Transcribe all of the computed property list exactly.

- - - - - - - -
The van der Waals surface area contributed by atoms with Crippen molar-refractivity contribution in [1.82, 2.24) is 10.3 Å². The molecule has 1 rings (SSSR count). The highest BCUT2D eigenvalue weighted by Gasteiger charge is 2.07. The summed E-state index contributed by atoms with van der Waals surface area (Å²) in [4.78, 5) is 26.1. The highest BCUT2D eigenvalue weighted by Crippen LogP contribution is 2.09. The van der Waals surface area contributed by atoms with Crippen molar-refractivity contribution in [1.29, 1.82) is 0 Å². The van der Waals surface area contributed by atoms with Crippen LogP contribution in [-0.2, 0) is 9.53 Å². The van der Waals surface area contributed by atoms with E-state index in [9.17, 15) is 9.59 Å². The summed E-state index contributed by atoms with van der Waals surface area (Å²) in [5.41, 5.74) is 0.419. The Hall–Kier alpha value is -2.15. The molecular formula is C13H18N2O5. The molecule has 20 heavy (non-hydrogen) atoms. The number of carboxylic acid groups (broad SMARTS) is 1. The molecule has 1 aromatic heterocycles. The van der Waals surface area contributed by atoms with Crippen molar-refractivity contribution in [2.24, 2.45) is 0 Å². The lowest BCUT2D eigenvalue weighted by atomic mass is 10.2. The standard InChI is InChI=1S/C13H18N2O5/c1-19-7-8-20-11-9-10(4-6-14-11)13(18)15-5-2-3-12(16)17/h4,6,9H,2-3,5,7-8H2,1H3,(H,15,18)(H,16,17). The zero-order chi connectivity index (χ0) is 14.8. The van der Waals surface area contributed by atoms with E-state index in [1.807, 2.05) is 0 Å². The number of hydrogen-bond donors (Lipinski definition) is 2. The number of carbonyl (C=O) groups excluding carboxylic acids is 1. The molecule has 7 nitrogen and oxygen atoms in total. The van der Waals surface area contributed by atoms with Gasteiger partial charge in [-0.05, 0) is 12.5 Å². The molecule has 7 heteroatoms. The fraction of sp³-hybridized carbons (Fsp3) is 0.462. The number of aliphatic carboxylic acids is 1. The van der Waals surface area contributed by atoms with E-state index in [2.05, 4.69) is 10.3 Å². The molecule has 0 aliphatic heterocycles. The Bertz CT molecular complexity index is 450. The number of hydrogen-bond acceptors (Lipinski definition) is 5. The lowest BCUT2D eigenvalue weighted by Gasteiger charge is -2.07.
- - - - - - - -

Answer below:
The van der Waals surface area contributed by atoms with Crippen molar-refractivity contribution in [1.82, 2.24) is 10.3 Å². The molecule has 1 rings (SSSR count). The highest BCUT2D eigenvalue weighted by Gasteiger charge is 2.07. The summed E-state index contributed by atoms with van der Waals surface area (Å²) in [4.78, 5) is 26.1. The highest BCUT2D eigenvalue weighted by Crippen LogP contribution is 2.09. The van der Waals surface area contributed by atoms with Crippen molar-refractivity contribution in [1.29, 1.82) is 0 Å². The van der Waals surface area contributed by atoms with Crippen LogP contribution in [-0.2, 0) is 9.53 Å². The van der Waals surface area contributed by atoms with E-state index in [9.17, 15) is 9.59 Å². The summed E-state index contributed by atoms with van der Waals surface area (Å²) in [5.41, 5.74) is 0.419. The Hall–Kier alpha value is -2.15. The molecular formula is C13H18N2O5. The molecule has 20 heavy (non-hydrogen) atoms. The number of carboxylic acid groups (broad SMARTS) is 1. The molecule has 1 aromatic heterocycles. The van der Waals surface area contributed by atoms with Crippen molar-refractivity contribution in [2.24, 2.45) is 0 Å². The lowest BCUT2D eigenvalue weighted by atomic mass is 10.2. The standard InChI is InChI=1S/C13H18N2O5/c1-19-7-8-20-11-9-10(4-6-14-11)13(18)15-5-2-3-12(16)17/h4,6,9H,2-3,5,7-8H2,1H3,(H,15,18)(H,16,17). The zero-order chi connectivity index (χ0) is 14.8. The van der Waals surface area contributed by atoms with E-state index in [1.807, 2.05) is 0 Å². The number of hydrogen-bond donors (Lipinski definition) is 2. The number of carbonyl (C=O) groups excluding carboxylic acids is 1. The molecule has 7 nitrogen and oxygen atoms in total. The van der Waals surface area contributed by atoms with Gasteiger partial charge in [-0.05, 0) is 12.5 Å². The molecule has 7 heteroatoms. The fraction of sp³-hybridized carbons (Fsp3) is 0.462. The number of aliphatic carboxylic acids is 1. The van der Waals surface area contributed by atoms with E-state index in [2.05, 4.69) is 10.3 Å². The molecule has 0 aliphatic heterocycles. The Bertz CT molecular complexity index is 450. The number of hydrogen-bond acceptors (Lipinski definition) is 5. The lowest BCUT2D eigenvalue weighted by Gasteiger charge is -2.07.